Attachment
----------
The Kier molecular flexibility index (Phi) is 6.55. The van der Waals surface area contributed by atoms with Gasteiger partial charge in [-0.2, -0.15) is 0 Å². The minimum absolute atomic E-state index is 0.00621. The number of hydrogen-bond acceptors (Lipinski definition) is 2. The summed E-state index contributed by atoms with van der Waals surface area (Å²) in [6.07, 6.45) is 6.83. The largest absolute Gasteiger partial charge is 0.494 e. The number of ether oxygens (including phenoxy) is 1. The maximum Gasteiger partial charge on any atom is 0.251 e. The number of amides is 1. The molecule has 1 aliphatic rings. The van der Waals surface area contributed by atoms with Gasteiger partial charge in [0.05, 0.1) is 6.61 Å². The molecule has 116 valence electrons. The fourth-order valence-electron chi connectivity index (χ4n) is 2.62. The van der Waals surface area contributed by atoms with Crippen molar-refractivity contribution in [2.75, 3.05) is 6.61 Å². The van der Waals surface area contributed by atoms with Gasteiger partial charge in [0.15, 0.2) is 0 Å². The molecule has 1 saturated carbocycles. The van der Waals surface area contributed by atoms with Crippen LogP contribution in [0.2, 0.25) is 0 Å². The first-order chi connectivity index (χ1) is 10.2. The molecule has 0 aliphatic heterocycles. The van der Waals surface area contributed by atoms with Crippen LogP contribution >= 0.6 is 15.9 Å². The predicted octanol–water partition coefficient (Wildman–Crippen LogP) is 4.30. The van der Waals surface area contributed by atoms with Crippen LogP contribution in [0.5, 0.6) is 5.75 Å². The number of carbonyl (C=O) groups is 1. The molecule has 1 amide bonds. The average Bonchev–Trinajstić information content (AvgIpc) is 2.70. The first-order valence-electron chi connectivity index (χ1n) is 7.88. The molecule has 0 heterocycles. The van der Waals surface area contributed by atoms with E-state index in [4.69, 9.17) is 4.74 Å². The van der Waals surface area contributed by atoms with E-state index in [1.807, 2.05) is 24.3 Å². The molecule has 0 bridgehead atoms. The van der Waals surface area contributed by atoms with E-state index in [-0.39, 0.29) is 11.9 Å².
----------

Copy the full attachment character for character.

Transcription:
The Kier molecular flexibility index (Phi) is 6.55. The van der Waals surface area contributed by atoms with Gasteiger partial charge in [-0.2, -0.15) is 0 Å². The minimum absolute atomic E-state index is 0.00621. The number of hydrogen-bond acceptors (Lipinski definition) is 2. The summed E-state index contributed by atoms with van der Waals surface area (Å²) in [6.07, 6.45) is 6.83. The largest absolute Gasteiger partial charge is 0.494 e. The number of ether oxygens (including phenoxy) is 1. The maximum Gasteiger partial charge on any atom is 0.251 e. The number of amides is 1. The molecule has 1 aliphatic rings. The van der Waals surface area contributed by atoms with Gasteiger partial charge in [0.05, 0.1) is 6.61 Å². The molecule has 116 valence electrons. The fourth-order valence-electron chi connectivity index (χ4n) is 2.62. The van der Waals surface area contributed by atoms with Crippen molar-refractivity contribution in [2.75, 3.05) is 6.61 Å². The van der Waals surface area contributed by atoms with Gasteiger partial charge in [0.15, 0.2) is 0 Å². The molecule has 1 saturated carbocycles. The van der Waals surface area contributed by atoms with Crippen LogP contribution in [0.2, 0.25) is 0 Å². The first-order chi connectivity index (χ1) is 10.2. The molecule has 0 aliphatic heterocycles. The van der Waals surface area contributed by atoms with Crippen LogP contribution >= 0.6 is 15.9 Å². The predicted octanol–water partition coefficient (Wildman–Crippen LogP) is 4.30. The van der Waals surface area contributed by atoms with Crippen LogP contribution in [0.5, 0.6) is 5.75 Å². The number of carbonyl (C=O) groups is 1. The molecule has 1 amide bonds. The average Bonchev–Trinajstić information content (AvgIpc) is 2.70. The first-order valence-electron chi connectivity index (χ1n) is 7.88. The molecule has 0 heterocycles. The van der Waals surface area contributed by atoms with E-state index in [4.69, 9.17) is 4.74 Å². The van der Waals surface area contributed by atoms with E-state index in [1.807, 2.05) is 24.3 Å². The molecule has 0 bridgehead atoms. The van der Waals surface area contributed by atoms with E-state index in [-0.39, 0.29) is 11.9 Å².